Posted by Shirley Brady on January 5, 2012 06:01 PM
Google TV adds LG to the fold with Samsung, Sony and Vizio ahead of CES, and 2012 global rollout.
Louis Vuitton finally expands brand into perfume.
Apple pays $5M to settle patent lawsuit.
Barnes & Noble eyes Nook spin-off with eye to global markets.
BMW brings MINI to India.
Deloitte finds 9M U.S. cable homes have cut the cord.
Discovery urges investors to be patient with Oprah Winfrey's network.Continue reading...
Posted by Dale Buss on December 23, 2011 08:55 AM
Gap, J.Crew and other retailers slash prices, as stores try to thwart price apps, and tweak websites to spur sales.
A&W is sold by Yum! Brands to A Great American Brand.
Absolut celebrates 30 years of gay ads.
Adidas pursues church for trademark infringement; church asks Derrick Rose to intercede.
Akamai purchases cloud rival.
Apple isn't expected to produce a smaller iPad, although fuel-cell MacBooks are rumored. Apple's online sales also exceed Walmart.com results.
AT&T's $1.93 billion deal for Qualcomm's airwaves approved.
Bebe expands with wedding collection.
Best Buy criticized for not fulfilling some holiday online orders.
BT's long-running family campaign in the UK ends its run.
Burberry, Forever 21 and Zara score on Facebook.Continue reading...
Posted by Barry Silverstein on December 22, 2011 02:02 PM
Most consumer retail brands may have been battered by an economy in which said consumers are increasingly stingy with their money, but luxury brands have continued to make headway. While luxury products are not completely immune to an economic downturn, they have certainly weathered the storm better than most. That's because these are the brands that appeal to the upper echelon consumer who recognizes quality and is willing to pay for it.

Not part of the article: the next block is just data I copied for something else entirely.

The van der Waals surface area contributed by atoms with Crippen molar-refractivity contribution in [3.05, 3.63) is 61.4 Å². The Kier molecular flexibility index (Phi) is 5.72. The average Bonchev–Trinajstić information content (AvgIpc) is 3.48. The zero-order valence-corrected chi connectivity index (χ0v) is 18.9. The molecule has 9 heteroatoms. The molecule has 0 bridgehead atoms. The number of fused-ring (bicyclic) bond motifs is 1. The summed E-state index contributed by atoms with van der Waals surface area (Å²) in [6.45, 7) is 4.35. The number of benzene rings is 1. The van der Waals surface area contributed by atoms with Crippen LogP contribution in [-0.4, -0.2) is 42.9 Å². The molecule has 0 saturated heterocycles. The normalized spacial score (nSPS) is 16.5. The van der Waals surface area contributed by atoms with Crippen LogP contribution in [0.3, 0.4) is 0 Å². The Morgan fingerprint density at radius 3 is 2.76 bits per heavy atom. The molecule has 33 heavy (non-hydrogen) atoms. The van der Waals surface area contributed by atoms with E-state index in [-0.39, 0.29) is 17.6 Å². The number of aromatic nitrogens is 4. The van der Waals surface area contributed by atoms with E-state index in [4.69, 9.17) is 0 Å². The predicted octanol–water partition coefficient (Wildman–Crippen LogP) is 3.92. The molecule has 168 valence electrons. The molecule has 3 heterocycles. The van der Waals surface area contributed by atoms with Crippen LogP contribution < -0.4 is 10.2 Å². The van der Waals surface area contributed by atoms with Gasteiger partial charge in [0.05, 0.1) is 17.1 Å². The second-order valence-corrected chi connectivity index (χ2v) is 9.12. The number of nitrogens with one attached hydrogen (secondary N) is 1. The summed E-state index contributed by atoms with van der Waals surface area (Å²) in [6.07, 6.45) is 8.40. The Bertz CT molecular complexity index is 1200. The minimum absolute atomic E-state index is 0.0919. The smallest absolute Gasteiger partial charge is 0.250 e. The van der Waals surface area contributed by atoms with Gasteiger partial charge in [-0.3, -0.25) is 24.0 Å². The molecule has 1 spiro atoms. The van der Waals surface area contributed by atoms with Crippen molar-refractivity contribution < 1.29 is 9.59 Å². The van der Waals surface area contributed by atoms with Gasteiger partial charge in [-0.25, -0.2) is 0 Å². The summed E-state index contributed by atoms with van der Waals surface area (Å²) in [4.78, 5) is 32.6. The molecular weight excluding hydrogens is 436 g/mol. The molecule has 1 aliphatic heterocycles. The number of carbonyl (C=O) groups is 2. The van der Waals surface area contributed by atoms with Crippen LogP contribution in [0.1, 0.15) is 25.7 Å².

But even in the luxury category, there are winners and losers, relatively speaking, which is something the Luxury Institute, a global research and CRM consulting company, studies quite carefully. The Luxury Institute analyzed more than five years of data from its surveys on dozens of luxury goods and services categories in an effort to identify "best practitioners" that have consistently scored above their competitors.
In handbags, a leading luxury category, the Institute found that "one brand stood alone in owning several critical metrics for brand vibrancy five years in a row." That brand is Coach.Continue reading...
Posted by Dale Buss on November 15, 2011 09:01 AM
Amazon projects 5M Kindle sales by year-end.
American Airlines makes long-awaited proposal to pilot union.
American Express expands Small Business Saturday.
Apple strikes up iTunes Match as Google prepares music launch.
AstraZeneca sees that its anti-cholesterol drug Crestor fails to beat Lipitor, by Pfizer, in new study.
AT&T and Verizon expand via cloud services.
BMW launches on-demand music service with MOG.
Cracker Barrel finally targets local customers.
Ford partners with Zynga for Escape launch.Continue reading...
Posted by Mark J. Miller on October 13, 2011 12:03 PM